(2) require each such procurement official, as a condition of serving as a procurement official, to certify that he or she is familiar with the provisions of subsections (b), (c), and (e) of this section, and will not engage in any conduct prohibited by such subsection, and will report immediately to the contracting officer any information concerning a violation or possible violation of subsection (a), (b), (d), or (f) of this section, or applicable implementing regulations.

48 C.F.R. § 3.104-9(c)(2) provides:

Immediately prior to contract award or execution of a contract modification, the contracting officer shall execute the ["Contracting Officer Certificate of Procurement Integrity"] the following certificate and maintain the completed certificate in the contract file.

48 C.F.R. § 3.104-12 provides:

(a) Subsection 27(l) of the [Office of Federal Procurement Policy] Act provides that the head of each Federal agency shall establish a procurement ethics training program for its procurement officials. The program shall, as a minimum--

(1) Provide for the distribution of a written explanation of subsections 27 (a) through (f) of the Act to such procurement officials; and

(2) Require each such procurement official, as a condition of serving as a procurement official, to certify in writing that he or she is familiar with the provisions of subsections 27 (b), (c), and (e) of the Act and will not engage in any conduct prohibited by such subsections, and will report immediately to the contracting officer any information concerning a violation or possible violation of subsection 27 (a), (b), (d), or (f) of the Act as implemented in the [Federal Acquisition Regulation] FAR.

(3) Certification made under section 27 as originally enacted and implemented in the FAR do not satisfy the certification requirements of subparagraph (a)(2) of this subsection. Agencies may use Optional Form 333 at 53.302-333 to obtain the certifications required by subparagraph (a)(2) of this subsection.

48 C.F.R. § 53.302-333, provides:

As a condition of serving as a procurement official, I hereby certify that I am familiar with the provisions of subsections 27(b), (c), and (e) of the Office of Federal Procurement Policy Act (41 USC 423) as amended by section 814 of Public Law 101-189. I further certify that I will not engage in any conduct prohibited by such subsections and will report immediately to the contracting officer any information concerning a violation or possible violation of subsections 27(a), (b), (d), or (f) of the Act and applicable implementing regulations. A written explanation of subsections 27(a) through (f) has been made available to me. I understand that, should I leave the Government during the conduct of a procurement for which I have served as a procurement official, I have a continuing obligation under section 27 not to disclose proprietary or source selection information relating to that procurement and a requirement to so certify.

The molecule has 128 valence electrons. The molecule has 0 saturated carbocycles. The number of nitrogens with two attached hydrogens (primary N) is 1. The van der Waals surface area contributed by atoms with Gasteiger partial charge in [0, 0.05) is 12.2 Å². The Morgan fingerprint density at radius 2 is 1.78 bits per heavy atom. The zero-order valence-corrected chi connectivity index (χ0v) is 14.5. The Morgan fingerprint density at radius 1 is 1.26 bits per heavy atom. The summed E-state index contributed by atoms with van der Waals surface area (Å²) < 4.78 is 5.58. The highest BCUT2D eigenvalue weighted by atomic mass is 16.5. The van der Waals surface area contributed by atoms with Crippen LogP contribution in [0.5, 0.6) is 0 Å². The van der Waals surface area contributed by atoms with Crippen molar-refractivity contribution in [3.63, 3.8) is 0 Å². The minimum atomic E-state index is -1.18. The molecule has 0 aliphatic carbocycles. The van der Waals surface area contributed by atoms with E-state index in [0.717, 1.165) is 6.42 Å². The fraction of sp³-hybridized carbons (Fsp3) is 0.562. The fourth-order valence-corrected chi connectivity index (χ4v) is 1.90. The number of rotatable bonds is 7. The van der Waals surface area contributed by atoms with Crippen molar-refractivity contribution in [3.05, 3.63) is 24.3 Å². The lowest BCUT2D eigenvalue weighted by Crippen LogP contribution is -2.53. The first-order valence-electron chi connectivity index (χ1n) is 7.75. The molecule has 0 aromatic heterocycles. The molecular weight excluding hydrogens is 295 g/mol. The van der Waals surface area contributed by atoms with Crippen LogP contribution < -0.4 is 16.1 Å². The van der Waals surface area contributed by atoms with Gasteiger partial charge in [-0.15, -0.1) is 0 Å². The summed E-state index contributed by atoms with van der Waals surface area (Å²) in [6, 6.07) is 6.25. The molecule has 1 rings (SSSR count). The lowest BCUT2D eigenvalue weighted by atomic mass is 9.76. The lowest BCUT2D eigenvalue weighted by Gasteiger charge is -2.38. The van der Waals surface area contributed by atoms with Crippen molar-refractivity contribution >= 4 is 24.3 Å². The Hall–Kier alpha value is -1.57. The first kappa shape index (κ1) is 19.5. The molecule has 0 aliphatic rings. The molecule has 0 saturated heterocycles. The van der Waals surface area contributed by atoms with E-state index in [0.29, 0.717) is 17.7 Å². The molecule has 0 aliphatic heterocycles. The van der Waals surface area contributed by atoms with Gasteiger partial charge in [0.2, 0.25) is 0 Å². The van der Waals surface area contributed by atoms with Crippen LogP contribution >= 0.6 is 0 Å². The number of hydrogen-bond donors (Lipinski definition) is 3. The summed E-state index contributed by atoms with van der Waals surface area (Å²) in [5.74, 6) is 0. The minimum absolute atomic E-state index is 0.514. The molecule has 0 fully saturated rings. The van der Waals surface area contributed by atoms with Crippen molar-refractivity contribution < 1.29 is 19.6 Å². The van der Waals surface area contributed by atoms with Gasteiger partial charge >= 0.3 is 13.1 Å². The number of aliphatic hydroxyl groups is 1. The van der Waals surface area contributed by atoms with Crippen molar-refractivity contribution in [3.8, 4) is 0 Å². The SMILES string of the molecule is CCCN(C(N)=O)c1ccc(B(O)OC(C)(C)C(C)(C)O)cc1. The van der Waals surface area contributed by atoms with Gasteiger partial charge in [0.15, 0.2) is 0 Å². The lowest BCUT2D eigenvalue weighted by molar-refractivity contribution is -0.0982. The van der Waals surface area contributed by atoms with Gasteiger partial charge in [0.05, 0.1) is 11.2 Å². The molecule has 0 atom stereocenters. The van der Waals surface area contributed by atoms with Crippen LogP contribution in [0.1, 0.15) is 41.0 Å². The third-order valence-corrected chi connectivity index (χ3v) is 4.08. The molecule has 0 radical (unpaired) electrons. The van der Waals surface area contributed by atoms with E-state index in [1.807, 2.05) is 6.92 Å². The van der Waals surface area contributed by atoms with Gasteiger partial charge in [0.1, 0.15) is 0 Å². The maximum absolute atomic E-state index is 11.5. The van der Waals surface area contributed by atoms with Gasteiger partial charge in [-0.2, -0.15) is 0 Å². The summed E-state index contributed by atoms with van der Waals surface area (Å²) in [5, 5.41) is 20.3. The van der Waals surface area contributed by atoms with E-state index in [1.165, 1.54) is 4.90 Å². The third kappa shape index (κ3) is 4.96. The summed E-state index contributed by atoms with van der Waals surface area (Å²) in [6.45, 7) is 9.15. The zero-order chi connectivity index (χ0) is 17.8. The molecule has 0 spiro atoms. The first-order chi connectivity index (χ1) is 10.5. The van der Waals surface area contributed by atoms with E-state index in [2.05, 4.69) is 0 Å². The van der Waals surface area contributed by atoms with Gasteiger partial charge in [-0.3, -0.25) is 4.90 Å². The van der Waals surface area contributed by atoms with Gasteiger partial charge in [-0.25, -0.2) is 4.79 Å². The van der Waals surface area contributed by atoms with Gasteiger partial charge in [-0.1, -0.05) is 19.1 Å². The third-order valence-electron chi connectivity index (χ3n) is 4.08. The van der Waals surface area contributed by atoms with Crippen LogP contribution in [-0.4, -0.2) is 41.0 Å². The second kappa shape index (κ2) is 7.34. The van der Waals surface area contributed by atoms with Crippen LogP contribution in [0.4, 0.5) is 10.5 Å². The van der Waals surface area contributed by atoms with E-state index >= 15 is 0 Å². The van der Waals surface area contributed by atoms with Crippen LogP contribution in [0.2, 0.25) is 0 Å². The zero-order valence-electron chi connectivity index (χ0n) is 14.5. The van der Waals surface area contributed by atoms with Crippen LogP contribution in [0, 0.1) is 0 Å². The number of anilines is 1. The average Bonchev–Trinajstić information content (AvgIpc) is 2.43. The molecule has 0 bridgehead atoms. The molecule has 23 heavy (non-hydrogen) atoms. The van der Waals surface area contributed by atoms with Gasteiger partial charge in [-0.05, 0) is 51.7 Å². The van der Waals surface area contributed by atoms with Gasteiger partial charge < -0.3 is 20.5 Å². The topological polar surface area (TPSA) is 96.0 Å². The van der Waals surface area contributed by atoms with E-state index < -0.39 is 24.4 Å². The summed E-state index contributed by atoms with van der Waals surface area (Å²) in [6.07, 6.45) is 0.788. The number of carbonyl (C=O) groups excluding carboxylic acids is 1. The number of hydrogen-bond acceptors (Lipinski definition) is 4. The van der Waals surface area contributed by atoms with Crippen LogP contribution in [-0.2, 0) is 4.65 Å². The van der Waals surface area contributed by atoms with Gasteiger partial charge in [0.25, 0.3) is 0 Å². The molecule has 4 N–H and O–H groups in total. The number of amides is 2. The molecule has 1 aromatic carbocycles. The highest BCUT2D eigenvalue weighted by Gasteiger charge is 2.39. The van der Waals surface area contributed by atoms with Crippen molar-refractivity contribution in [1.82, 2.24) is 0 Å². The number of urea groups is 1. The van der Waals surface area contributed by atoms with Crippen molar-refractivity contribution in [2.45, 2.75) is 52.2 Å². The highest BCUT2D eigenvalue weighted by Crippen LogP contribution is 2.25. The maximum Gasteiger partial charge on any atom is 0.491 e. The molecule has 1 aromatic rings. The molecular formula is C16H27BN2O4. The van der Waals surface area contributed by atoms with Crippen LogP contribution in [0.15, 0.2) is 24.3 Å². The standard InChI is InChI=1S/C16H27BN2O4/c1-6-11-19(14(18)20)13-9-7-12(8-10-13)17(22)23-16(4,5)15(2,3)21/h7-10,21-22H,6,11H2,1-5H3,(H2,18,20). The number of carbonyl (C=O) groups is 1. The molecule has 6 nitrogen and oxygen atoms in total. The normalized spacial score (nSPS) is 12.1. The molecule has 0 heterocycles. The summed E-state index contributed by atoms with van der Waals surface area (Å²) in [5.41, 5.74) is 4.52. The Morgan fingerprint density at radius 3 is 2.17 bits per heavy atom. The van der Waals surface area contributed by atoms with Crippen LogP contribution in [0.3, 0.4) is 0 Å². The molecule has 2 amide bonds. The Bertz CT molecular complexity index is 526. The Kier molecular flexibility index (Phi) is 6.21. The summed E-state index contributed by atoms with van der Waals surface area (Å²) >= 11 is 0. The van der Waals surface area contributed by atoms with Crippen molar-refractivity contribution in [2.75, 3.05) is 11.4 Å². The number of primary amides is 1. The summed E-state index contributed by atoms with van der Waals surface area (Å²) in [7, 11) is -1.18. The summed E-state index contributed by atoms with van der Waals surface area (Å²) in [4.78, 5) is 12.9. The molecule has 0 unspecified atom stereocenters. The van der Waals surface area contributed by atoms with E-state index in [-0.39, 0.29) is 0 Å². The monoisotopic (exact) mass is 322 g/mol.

FOOTNOTES:
(If blank, the decision does not have footnotes.)

1/ The petition for review contained an additional proposal. However, in its statement of position, the Agency claims that after the petition for review was filed the parties reached agreement on that proposal. As there is no basis in the record on which to hold otherwise, we find that the proposal is not in dispute and we will not consider it further. 

2/ Under section 2429.24(a) of the Authority's Rules and Regulations, "[d]ocuments hand-delivered for filing must be presented in the Docket Room not later than 5 p.m. to be accepted for filing on that day." The response was considered filed on Tuesday, October 15, 1991, because, due to a Federal holiday on October 14, 1991, that was the next business day following delivery.

3/ The pertinent provisions of 41 U.S.C. § 423(l) and 48 C.F.R. § 3.104-12(a) are set forth in the Appendix to this decision.

4/ The reference to "item 4" is to Proposal 4 in the petition for review. Proposal 4, which is not in dispute, states:

All "procurement officials" in the bargaining unit shall be given a clear and complete synopsis of the requirements and procedures of the procurement integrity program.

Petition for Review, Enclosure No. 1

5/ For the text of 41 U.S.C. § 423(e)(3), as well as the cited regulations, see the Appendix to this decision.

6/ The text of 48 C.F.R. § 53.302-333 is set forth in the Appendix.

7/ The text of 41 U.S.C. § 423(e)(1)(B)(i) is set forth in the Appendix. 

8/ The implementing regulations are set forth in various provisions of title 48 of the Code o